# Elasticity/Constitutive relations

## Constitutive relations

Any problem in elasticity is usually set up with the following components:

1. A strain-displacement relation.
2. A traction-stress relation.
3. Balance laws for linear and angular momentum in terms of the stress.

To close the system of equations, we need a relation between the stresses and strains. Such a relation is called a constitutive equation.

### Isotropic elasticity

The most popular form of the constitutive relation for linear elasticity (see, for example, Strength of materials) is the following relation that holds for isotropic materials:

${\displaystyle {\begin{bmatrix}\varepsilon _{xx}\\\varepsilon _{yy}\\\varepsilon _{zz}\\\gamma _{yz}\\\gamma _{zx}\\\gamma _{xy}\end{bmatrix}}={\begin{bmatrix}{\cfrac {1}{E}}&-{\cfrac {\nu }{E}}&-{\cfrac {\nu }{E}}&0&0&0\\-{\cfrac {\nu }{E}}&{\cfrac {1}{E}}&-{\cfrac {\nu }{E}}&0&0&0\\-{\cfrac {\nu }{E}}&-{\cfrac {\nu }{E}}&{\cfrac {1}{E}}&0&0&0\\0&0&0&{\cfrac {1}{G}}&0&0\\0&0&0&0&{\cfrac {1}{G}}&0\\0&0&0&0&0&{\cfrac {1}{G}}\end{bmatrix}}{\begin{bmatrix}\sigma _{xx}\\\sigma _{yy}\\\sigma _{zz}\\\sigma _{yz}\\\sigma _{zx}\\\sigma _{xy}\end{bmatrix}}}$

where ${\displaystyle E}$ is the Young's modulus, ${\displaystyle \nu }$ is the Poisson's ratio and ${\displaystyle G}$ is the shear modulus. The shear modulus can be expressed in terms of the Young's modulus and Poisson's ratio as

${\displaystyle G={\cfrac {E}{2(1+\nu )}}}$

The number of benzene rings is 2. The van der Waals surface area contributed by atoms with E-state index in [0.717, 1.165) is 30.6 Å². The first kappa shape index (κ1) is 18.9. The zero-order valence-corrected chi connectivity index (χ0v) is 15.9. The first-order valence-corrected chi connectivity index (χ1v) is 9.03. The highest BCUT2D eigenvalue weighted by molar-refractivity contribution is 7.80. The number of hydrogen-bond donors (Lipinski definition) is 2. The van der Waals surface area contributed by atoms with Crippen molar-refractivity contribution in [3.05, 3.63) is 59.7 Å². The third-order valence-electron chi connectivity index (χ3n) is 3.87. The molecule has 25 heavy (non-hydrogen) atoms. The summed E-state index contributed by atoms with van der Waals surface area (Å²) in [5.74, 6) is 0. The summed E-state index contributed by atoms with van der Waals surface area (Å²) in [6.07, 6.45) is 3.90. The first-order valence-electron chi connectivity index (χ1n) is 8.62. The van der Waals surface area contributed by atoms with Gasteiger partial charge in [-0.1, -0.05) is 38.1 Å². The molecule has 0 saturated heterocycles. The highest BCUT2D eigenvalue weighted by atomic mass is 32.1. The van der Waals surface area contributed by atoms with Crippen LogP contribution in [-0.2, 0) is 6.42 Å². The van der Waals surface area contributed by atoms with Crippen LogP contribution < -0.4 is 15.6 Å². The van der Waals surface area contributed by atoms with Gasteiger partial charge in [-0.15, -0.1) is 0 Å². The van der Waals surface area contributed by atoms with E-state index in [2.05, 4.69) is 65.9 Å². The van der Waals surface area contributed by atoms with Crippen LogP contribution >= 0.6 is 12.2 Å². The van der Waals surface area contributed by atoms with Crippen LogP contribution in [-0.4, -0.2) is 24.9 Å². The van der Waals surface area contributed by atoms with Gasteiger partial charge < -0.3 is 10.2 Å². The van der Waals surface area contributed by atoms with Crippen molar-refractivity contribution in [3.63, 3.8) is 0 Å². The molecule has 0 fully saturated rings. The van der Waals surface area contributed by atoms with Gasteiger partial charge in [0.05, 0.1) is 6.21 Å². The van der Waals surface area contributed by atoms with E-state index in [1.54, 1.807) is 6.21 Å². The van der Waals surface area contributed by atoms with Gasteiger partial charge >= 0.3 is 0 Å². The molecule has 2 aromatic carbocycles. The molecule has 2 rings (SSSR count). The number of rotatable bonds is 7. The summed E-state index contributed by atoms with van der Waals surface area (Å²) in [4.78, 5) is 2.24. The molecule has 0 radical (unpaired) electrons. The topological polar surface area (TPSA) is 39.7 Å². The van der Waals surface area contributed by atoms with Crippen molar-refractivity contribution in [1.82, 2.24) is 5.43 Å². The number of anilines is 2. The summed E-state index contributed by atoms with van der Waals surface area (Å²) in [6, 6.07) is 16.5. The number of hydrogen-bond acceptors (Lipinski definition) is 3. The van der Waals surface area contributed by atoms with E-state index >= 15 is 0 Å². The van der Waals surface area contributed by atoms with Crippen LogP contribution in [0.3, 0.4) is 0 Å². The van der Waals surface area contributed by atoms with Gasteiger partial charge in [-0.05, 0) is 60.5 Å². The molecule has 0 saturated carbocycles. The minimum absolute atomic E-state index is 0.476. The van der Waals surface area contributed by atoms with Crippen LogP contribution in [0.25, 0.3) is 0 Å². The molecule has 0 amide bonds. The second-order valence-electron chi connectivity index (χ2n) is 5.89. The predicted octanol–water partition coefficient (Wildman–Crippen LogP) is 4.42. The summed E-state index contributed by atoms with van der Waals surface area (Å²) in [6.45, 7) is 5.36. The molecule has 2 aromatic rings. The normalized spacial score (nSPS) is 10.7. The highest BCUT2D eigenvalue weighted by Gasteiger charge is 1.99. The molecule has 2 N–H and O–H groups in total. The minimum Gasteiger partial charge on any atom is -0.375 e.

The shear modulus is also often represented by the symbol ${\displaystyle \mu }$. We will use ${\displaystyle G}$ and ${\displaystyle \mu }$ interchangeably in this discussion.

#### Engineering shear strain and tensorial shear strain

In the above matrix equation we have used ${\displaystyle \gamma _{ij}}$ to represent the shear strains rather than ${\displaystyle \varepsilon _{ij}}$. You should keep in mind that

${\displaystyle \gamma _{ij}=2~\varepsilon _{ij}}$

#### An alternative form of the stress-strain relation

An alternative form of the isotropic linear elastic stress-strain relation that is easier to work with is:

${\displaystyle {\boldsymbol {\sigma }}=\lambda ~{\text{tr}}({\boldsymbol {\varepsilon }})~{\boldsymbol {\mathit {1}}}+2~\mu ~{\boldsymbol {\varepsilon }}}$

or, in index notation,

${\displaystyle \sigma _{ij}=\lambda ~\varepsilon _{kk}~\delta _{ij}+2~\mu ~\varepsilon _{ij}}$

Here ${\displaystyle \lambda }$ is the Lamé modulus and ${\displaystyle \mu }$ is the shear modulus. In terms of ${\displaystyle E}$ and ${\displaystyle \nu }$:

${\displaystyle \lambda ={\cfrac {E~\nu }{(1+\nu )(1-2\nu )}}~;~~\mu ={\cfrac {E}{2(1+\nu )}}}$

The inverse relationship is

${\displaystyle {\boldsymbol {\varepsilon }}=-{\cfrac {\nu }{E}}~{\text{tr}}({\boldsymbol {\sigma }})~{\boldsymbol {\mathit {1}}}+{\cfrac {1+\nu }{E}}~{\boldsymbol {\sigma }}}$

or, in index notation,

${\displaystyle \varepsilon _{ij}=-{\cfrac {\nu }{E}}~\sigma _{kk}~\delta _{ij}+{\cfrac {1+\nu }{E}}~\sigma _{ij}}$

### The stiffness and compliance tensors

For hyperelastic materials, the stress and strain of a linear elastic material are such that one can be derived from a stored energy potential function of the other (also called a strain energy density function). Therefore, we can define an elastic material to be one which satisfies

${\displaystyle {\boldsymbol {\sigma }}={\cfrac {\partial w({\boldsymbol {\varepsilon }})}{\partial {\boldsymbol {\varepsilon }}}}\qquad {\text{or}}\qquad \sigma _{ij}={\cfrac {\partial w}{\partial \varepsilon _{ij}}}}$

where ${\displaystyle w}$ is the strain energy density function.

If the material, in addition to being elastic, also has a linear stress-strain relation then we can write

${\displaystyle {\boldsymbol {\sigma }}={\boldsymbol {\mathsf {C}}}:{\boldsymbol {\varepsilon }}\qquad {\text{or}}\qquad \sigma _{ij}=C_{ijkl}~\varepsilon _{kl}}$

The quantity ${\displaystyle {\boldsymbol {\mathsf {C}}}}$ is called the stiffness tensor or the elasticity tensor.

Therefore, the strain energy density function has the form (this form is called a quadratic form)